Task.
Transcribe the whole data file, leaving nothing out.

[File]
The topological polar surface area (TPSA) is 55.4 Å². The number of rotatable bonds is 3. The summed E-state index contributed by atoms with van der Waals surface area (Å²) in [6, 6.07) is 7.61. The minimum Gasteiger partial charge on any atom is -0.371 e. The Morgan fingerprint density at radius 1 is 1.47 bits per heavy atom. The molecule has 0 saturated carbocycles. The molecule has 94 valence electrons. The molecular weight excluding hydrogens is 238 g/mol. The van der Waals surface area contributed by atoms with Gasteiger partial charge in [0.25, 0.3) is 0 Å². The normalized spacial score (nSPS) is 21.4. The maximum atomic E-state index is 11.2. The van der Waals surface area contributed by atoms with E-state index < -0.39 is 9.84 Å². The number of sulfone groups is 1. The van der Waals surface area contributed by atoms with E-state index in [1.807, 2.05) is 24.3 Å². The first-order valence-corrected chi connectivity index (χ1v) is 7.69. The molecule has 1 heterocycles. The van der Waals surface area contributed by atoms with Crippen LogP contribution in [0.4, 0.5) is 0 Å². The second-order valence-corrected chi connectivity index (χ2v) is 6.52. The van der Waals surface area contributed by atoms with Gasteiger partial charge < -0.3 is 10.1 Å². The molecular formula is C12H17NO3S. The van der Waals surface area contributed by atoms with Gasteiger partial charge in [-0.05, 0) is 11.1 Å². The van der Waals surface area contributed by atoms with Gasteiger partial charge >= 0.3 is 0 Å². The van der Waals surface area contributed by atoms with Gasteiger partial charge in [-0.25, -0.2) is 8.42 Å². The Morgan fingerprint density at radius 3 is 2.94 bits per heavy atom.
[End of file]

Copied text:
The topological polar surface area (TPSA) is 55.4 Å². The number of rotatable bonds is 3. The summed E-state index contributed by atoms with van der Waals surface area (Å²) in [6, 6.07) is 7.61. The minimum Gasteiger partial charge on any atom is -0.371 e. The Morgan fingerprint density at radius 1 is 1.47 bits per heavy atom. The molecule has 0 saturated carbocycles. The molecule has 94 valence electrons. The molecular weight excluding hydrogens is 238 g/mol. The van der Waals surface area contributed by atoms with Gasteiger partial charge in [0.25, 0.3) is 0 Å². The normalized spacial score (nSPS) is 21.4. The maximum atomic E-state index is 11.2. The van der Waals surface area contributed by atoms with E-state index < -0.39 is 9.84 Å². The number of sulfone groups is 1. The van der Waals surface area contributed by atoms with E-state index in [1.807, 2.05) is 24.3 Å². The first-order valence-corrected chi connectivity index (χ1v) is 7.69. The molecule has 1 heterocycles. The van der Waals surface area contributed by atoms with Crippen LogP contribution in [0.4, 0.5) is 0 Å². The second-order valence-corrected chi connectivity index (χ2v) is 6.52. The van der Waals surface area contributed by atoms with Gasteiger partial charge < -0.3 is 10.1 Å². The molecular formula is C12H17NO3S. The van der Waals surface area contributed by atoms with Gasteiger partial charge in [-0.05, 0) is 11.1 Å². The van der Waals surface area contributed by atoms with Gasteiger partial charge >= 0.3 is 0 Å². The van der Waals surface area contributed by atoms with Gasteiger partial charge in [-0.25, -0.2) is 8.42 Å². The Morgan fingerprint density at radius 3 is 2.94 bits per heavy atom.